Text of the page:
Should Freelancers Give Freebies?

dont-work-for-freeIf you are writing for print media, you are not likely to be asked to provide an unpaid sample article written specifically for a potential client. Free custom articles, however, seem to be a common request for online writing gigs.

From a client’s perspective, this offers a few advantages:

  1. A writer’s portfolio or writing samples might be really great, but if they are far from his desired topic, it’s hard to judge whether or not the writer will be able to adequately convey information about your business to your audience. A short writing sample on a given topic can give a much clearer picture of a writer’s abilities.
  2. While there are a fair number of plagiarism detectors available on the Web, asking for a custom article can add some measure of assurance that the writer can actually write, rather than cut and paste skillfully.
  3. Finally, an unscrupulous client can request sample articles from all applicants, and have an instant library of articles without paying for a single one of them.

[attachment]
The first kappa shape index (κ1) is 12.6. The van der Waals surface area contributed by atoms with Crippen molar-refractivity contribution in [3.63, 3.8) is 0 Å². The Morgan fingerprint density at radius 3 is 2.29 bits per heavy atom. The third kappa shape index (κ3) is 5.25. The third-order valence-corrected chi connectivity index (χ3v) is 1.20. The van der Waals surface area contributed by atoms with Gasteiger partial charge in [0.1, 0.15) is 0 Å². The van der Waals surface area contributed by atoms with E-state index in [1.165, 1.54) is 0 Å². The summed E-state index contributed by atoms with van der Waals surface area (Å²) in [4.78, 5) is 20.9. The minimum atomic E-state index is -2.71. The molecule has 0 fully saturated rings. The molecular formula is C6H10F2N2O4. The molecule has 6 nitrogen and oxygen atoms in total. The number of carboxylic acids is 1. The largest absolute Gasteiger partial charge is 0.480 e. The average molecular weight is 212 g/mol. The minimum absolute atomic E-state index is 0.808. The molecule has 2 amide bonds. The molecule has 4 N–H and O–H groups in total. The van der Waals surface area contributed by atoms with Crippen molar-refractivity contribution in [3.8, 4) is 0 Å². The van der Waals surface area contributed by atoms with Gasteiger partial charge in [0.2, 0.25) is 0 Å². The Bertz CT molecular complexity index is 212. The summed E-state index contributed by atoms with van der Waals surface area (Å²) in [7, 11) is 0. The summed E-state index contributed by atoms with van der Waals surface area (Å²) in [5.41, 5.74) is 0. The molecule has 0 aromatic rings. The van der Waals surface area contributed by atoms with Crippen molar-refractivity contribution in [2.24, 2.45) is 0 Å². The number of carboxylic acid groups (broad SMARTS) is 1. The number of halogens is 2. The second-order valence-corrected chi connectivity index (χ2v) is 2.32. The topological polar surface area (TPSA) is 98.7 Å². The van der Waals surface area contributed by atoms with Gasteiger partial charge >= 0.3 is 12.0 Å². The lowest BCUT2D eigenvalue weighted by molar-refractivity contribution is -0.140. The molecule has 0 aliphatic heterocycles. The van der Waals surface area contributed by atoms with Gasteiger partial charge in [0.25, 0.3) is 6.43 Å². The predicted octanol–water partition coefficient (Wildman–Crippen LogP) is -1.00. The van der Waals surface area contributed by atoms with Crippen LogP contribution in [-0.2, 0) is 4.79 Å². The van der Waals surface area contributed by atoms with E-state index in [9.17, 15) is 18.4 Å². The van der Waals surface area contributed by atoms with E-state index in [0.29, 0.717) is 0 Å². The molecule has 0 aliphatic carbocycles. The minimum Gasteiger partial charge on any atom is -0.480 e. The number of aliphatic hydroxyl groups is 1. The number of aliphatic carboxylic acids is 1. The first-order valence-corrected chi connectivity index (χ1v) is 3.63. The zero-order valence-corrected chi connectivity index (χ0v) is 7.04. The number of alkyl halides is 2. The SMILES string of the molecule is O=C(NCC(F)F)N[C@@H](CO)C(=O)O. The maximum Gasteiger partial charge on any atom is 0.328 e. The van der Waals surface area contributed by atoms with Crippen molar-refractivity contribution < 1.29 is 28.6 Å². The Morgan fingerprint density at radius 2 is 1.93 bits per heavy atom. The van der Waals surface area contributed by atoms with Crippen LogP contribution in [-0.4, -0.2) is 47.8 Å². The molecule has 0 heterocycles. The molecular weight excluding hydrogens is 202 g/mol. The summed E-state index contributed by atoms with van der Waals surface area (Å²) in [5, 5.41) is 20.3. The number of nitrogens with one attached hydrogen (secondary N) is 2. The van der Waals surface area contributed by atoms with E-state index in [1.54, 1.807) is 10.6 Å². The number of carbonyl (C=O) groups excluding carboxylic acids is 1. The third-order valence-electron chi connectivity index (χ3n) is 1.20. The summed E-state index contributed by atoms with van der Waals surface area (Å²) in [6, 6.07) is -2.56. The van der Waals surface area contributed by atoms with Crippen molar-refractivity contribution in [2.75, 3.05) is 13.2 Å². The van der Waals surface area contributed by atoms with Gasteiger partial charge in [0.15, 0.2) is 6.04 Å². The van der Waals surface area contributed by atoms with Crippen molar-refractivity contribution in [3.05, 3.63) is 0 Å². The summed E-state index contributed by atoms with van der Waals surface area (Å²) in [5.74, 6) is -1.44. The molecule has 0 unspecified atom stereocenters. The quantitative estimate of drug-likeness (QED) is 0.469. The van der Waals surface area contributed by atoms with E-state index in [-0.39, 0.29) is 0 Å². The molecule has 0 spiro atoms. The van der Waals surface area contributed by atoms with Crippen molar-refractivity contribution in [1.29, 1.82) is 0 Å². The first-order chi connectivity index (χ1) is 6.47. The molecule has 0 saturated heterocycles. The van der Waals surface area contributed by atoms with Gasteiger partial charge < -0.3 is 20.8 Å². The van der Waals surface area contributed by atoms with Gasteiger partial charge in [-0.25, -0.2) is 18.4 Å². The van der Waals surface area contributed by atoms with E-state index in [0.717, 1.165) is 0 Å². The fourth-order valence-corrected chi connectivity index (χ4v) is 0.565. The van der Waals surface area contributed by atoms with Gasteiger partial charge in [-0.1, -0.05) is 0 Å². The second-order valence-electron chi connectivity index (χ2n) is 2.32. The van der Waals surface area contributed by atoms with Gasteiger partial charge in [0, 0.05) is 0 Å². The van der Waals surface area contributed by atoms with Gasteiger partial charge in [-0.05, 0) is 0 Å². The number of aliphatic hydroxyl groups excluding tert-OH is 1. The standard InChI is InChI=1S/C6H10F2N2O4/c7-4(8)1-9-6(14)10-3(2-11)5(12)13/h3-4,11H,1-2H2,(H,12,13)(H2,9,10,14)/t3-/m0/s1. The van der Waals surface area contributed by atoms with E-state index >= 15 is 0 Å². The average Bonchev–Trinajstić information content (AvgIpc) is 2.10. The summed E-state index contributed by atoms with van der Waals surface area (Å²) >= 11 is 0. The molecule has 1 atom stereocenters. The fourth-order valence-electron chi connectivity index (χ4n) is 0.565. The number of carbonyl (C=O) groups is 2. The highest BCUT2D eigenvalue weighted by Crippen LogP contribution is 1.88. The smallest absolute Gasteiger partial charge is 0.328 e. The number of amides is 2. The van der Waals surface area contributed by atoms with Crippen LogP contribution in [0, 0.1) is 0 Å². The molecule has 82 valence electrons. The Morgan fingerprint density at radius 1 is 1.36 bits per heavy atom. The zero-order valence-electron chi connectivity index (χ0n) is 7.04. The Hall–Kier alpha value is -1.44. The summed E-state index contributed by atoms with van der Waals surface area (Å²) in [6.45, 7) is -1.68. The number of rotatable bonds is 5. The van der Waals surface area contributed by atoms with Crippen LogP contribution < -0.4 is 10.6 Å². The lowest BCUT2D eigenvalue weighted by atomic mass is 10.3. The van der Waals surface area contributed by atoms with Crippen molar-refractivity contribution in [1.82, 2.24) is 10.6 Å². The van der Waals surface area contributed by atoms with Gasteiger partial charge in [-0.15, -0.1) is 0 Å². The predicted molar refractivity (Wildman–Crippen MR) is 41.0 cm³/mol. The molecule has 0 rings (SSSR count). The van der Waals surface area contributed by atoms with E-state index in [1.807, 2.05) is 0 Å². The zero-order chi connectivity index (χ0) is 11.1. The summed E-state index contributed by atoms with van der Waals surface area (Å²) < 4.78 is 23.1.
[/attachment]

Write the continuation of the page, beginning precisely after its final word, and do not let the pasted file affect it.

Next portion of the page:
From a writer’s perspective, I’d suggest that you ought to refuse requests for sample articles for a number of reasons:

  1. By allowing a potential client to dictate unreasonable demands before you even have a contract, you’re setting a precedent that may lead to the client making further unreasonable requests for unreasonable compensation if you do get the contract.
  2. Your time is valuable. As a freelancer, you don’t have a physical product to sell, all you have is your skill and your time. Writing hundreds of words for free, for someone who may never become a client, is like flushing dollar bills down the toilet. There are plenty of things you could be writing instead that could benefit you and your business.
  3. The practice is far too easy to abuse.  By requesting hundreds of sample articles from applicants, the business advertising the freelance gigs may be looking to avoid contracting out work by getting it all done for free.

Of course, each person and job is different, and if the position looks legitimate, and you’ve received a very specific, non-generic response that proves that the client has seen your writing samples before requesting more, it may be worth your while to whip off a few hundred words.

Just be sure that you indicate that  the article is NOT a work for hire, and you retain all rights to those words. Being explicit about your rights should ward off those who would steal your talent and time for their own profit.

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